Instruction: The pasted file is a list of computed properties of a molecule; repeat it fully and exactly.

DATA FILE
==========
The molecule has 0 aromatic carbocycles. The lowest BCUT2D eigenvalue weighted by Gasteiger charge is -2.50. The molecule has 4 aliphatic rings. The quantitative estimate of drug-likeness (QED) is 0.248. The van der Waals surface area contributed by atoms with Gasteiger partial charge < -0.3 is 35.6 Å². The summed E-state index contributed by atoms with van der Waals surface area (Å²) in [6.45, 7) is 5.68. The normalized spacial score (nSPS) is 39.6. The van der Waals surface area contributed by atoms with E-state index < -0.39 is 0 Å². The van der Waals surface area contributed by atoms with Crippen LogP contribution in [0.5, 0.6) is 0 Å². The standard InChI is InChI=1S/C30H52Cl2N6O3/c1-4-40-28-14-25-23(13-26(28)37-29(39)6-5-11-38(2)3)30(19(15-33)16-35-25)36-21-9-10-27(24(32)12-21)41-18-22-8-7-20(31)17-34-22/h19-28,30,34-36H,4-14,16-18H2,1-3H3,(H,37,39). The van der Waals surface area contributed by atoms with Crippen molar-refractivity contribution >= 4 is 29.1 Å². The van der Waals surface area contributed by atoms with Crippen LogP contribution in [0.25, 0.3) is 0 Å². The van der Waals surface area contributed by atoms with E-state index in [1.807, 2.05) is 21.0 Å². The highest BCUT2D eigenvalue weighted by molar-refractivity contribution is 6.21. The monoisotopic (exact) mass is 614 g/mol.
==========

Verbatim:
The molecule has 0 aromatic carbocycles. The lowest BCUT2D eigenvalue weighted by Gasteiger charge is -2.50. The molecule has 4 aliphatic rings. The quantitative estimate of drug-likeness (QED) is 0.248. The van der Waals surface area contributed by atoms with Gasteiger partial charge < -0.3 is 35.6 Å². The summed E-state index contributed by atoms with van der Waals surface area (Å²) in [6.45, 7) is 5.68. The normalized spacial score (nSPS) is 39.6. The van der Waals surface area contributed by atoms with E-state index < -0.39 is 0 Å². The van der Waals surface area contributed by atoms with Crippen LogP contribution in [0.5, 0.6) is 0 Å². The standard InChI is InChI=1S/C30H52Cl2N6O3/c1-4-40-28-14-25-23(13-26(28)37-29(39)6-5-11-38(2)3)30(19(15-33)16-35-25)36-21-9-10-27(24(32)12-21)41-18-22-8-7-20(31)17-34-22/h19-28,30,34-36H,4-14,16-18H2,1-3H3,(H,37,39). The van der Waals surface area contributed by atoms with Crippen molar-refractivity contribution >= 4 is 29.1 Å². The van der Waals surface area contributed by atoms with Crippen LogP contribution in [0.25, 0.3) is 0 Å². The van der Waals surface area contributed by atoms with E-state index in [1.807, 2.05) is 21.0 Å². The highest BCUT2D eigenvalue weighted by molar-refractivity contribution is 6.21. The monoisotopic (exact) mass is 614 g/mol.